Does humiliation work? Sometimes. It gets your point across. It stops undesirable behavior, at least in the short term. It most definitely teaches a certain type of lesson. And if you’re trying to prepare your students for an even meaner world, well, you’re no doubt accomplishing that.

But it doesn’t produce meaningful learning. In fact, it changes the subject altogether: When you humiliate someone, their focus moves away from the matter at hand. Instead of thinking about the long-term repercussions of not doing homework, about why they should not socialize at certain times, or even about why using raw flour in a sauce is a no-no, that student is now focused on how much they can’t stand you.

Now sometimes you get a student who you think deserves to be taken down a couple of pegs, to be put in their place, and public humiliation might really teach them a lesson. But I believe it is only a skilled few who can accomplish this with enough finesse that they actually help that student become a better person. And isn’t that what our goal should be, ultimately? If we are true masters of our craft, shouldn’t we be able to effectively shut down a disruptive student and maintain our own dignity? Shouldn’t we model the behavior we want to see?

I’m thinking yes. I’m thinking I don’t want that much adrenaline in my classroom. I don’t want the students with good intentions to be afraid of making mistakes because it means risking public ridicule, and I don’t want the rougher students experiencing yet another crappy role model, and contemplating ways they can beat me at my own game. I have had my Bastianich moments, but I’m pretty sure they came at a cost, whether I knew it or not.

So the next time you’re about to make that big gesture, throw that marker or shut a student up with one of your signature put-downs, ask yourself whether you’re doing it for the student or for yourself. Go into it knowing what you’re doing. Because sometimes, a pile of pasta is more than just a pile of pasta. ♦

I have lots of other good stuff coming.
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  1. jfp says:

    While I agree with your discussion of humiliations that teachers might inflict on students and the affect it could have on them, I question using Joe B and Restaurant Startup as the example. Joe B is NOT a teacher. His role in this show is to hand over money to help a good business plan succeed. As a businessman, he wants to make money on the deal. Eventually.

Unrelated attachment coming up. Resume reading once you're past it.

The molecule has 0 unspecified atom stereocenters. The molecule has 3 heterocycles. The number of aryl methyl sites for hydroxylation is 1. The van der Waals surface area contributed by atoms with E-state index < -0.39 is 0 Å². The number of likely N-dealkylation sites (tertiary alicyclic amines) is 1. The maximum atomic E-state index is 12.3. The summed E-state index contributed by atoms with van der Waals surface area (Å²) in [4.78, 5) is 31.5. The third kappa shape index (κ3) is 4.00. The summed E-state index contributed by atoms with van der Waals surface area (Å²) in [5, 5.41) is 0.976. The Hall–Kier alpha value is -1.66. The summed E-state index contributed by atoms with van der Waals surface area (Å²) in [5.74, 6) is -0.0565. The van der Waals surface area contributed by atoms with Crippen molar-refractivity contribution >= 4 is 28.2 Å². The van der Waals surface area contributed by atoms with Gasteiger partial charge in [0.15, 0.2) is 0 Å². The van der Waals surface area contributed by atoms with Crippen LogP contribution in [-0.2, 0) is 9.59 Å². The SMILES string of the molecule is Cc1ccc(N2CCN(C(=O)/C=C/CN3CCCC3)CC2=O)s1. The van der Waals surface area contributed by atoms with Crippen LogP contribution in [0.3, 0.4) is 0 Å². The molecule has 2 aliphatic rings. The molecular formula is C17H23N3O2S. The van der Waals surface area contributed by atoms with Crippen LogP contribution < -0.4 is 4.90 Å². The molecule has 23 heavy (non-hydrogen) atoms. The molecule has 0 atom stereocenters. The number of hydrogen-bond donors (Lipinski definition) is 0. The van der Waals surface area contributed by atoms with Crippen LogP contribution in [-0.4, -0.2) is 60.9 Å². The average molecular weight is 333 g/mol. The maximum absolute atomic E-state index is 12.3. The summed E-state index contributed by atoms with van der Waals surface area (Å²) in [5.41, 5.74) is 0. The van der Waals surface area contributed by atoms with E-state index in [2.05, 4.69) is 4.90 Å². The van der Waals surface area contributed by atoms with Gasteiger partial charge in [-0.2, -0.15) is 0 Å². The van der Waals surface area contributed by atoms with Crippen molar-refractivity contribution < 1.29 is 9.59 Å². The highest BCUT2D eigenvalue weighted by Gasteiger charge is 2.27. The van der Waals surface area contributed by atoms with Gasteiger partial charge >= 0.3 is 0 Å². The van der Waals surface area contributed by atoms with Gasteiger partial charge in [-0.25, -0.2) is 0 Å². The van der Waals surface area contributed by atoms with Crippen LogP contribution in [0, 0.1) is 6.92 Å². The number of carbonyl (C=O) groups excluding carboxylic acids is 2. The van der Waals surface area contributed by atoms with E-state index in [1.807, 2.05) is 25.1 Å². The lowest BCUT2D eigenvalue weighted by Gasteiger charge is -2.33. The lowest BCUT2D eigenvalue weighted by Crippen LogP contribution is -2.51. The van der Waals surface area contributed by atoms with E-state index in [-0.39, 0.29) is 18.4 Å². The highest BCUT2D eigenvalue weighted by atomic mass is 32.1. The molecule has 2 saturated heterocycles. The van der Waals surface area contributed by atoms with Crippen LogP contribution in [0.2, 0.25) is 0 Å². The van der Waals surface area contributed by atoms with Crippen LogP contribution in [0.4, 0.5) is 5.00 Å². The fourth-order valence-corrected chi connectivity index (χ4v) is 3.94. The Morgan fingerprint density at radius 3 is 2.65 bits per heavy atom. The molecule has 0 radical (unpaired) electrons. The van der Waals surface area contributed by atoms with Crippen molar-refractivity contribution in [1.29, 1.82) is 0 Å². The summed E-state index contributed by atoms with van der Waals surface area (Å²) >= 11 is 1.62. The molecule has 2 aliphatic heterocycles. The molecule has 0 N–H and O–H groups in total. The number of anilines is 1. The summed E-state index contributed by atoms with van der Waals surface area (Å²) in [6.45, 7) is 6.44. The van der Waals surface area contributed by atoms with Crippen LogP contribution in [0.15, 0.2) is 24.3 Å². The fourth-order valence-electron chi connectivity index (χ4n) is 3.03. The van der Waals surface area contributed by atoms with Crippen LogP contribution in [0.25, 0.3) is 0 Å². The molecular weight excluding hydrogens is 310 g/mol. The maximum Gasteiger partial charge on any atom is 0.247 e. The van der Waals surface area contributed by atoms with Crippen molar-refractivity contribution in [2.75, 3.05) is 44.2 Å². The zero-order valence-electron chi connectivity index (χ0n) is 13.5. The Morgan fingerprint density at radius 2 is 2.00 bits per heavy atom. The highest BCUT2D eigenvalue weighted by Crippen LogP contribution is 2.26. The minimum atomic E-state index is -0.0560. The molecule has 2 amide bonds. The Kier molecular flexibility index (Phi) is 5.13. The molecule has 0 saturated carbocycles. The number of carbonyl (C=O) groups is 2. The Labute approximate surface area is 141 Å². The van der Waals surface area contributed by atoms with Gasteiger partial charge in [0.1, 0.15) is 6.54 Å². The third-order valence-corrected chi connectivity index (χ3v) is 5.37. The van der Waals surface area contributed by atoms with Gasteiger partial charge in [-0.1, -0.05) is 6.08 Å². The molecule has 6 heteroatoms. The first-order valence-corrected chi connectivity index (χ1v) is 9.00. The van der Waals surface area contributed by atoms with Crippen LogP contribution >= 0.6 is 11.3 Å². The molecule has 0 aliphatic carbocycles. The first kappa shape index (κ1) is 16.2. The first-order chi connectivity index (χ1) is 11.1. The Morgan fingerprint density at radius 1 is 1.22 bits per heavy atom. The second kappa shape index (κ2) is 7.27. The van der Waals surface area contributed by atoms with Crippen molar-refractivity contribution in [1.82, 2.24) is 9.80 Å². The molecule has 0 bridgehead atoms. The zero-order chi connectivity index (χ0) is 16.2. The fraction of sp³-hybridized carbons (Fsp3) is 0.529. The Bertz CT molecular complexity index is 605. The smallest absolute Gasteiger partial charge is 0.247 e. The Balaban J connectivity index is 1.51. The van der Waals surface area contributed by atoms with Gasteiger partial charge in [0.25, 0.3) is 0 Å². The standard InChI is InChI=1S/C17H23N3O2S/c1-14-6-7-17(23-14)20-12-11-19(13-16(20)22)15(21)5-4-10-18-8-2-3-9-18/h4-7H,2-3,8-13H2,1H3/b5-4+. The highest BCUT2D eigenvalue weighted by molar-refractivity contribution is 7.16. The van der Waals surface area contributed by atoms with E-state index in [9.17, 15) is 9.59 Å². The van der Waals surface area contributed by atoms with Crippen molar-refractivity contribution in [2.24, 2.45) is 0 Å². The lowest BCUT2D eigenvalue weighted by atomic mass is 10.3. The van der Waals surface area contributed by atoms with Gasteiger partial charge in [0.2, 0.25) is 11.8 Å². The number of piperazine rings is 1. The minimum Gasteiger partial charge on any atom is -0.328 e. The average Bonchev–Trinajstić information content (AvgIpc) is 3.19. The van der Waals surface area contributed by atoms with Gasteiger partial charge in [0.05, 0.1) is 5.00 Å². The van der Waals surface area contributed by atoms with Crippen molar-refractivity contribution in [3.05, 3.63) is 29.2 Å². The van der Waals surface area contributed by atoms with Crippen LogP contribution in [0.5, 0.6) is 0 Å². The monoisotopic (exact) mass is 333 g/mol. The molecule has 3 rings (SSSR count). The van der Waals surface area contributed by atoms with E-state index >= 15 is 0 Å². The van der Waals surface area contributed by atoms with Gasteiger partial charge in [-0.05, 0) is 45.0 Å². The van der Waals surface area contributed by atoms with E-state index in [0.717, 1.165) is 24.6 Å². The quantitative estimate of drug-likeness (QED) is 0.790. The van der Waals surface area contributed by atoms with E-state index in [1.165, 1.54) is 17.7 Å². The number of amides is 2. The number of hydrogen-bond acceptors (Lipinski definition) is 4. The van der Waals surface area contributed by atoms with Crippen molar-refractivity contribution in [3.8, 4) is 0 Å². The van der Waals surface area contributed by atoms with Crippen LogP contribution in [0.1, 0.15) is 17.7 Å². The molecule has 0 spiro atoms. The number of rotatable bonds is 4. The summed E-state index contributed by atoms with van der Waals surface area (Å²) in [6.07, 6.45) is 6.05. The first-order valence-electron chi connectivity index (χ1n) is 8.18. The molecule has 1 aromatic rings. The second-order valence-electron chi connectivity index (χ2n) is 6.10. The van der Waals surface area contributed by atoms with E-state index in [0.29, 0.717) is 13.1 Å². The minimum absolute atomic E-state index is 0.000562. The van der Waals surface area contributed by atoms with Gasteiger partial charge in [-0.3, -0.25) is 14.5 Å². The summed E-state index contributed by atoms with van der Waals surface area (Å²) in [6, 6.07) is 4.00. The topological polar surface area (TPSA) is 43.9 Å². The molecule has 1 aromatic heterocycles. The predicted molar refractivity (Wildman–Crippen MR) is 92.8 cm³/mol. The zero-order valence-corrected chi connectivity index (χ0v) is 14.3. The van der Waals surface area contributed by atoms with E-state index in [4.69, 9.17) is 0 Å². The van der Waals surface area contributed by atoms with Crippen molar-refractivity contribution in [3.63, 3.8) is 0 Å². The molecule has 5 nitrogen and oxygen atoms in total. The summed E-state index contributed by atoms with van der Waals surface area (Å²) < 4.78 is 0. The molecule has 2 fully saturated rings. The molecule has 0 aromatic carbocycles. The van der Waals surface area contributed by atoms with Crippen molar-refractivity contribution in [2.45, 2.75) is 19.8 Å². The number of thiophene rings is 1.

These two kids wanted money, but truly hadn’t researched their product enough to know its strengths and weaknesses. Instead of putting effort into understanding and perfecting the chickpea pasta [does it hold up in sauce well? does thicker work better than thinner? Do any sauces completely ruin it? make it sing?]. Some of these points actually came out in the tasting that they held with local food marketers.

    And they questioned the value that Joe B – a member of one of today’s most famous and reputable Italian restaurant families – could possibly bring to their product. The pasta boys actually questioned whether Joe B truly understood how people ate! Frankly, IMO, these boys made this product for themselves and their friends, not for busy families who have an hour to gather the kids, sports equipment, eat, and do some homework. They have more product work to do, and that was the point that Joe B made REPEATEDLY during the show. Pouring out the contents of the box was, I believe, his last attempt to get their attention.

    So, all in all, two MBA marketing whiz kids failed to impress with their product, and failed to understand that it needed improvement, yet Joe B was willing to work with them if they gave him a decision making role on the board. I don’t think they agreed to that, did they?

    Frankly, I’d be interested in this. But at 4.00 a box, it’ll have to cook perfectly, stay at the right texture for awhile, and be absolutely delicious!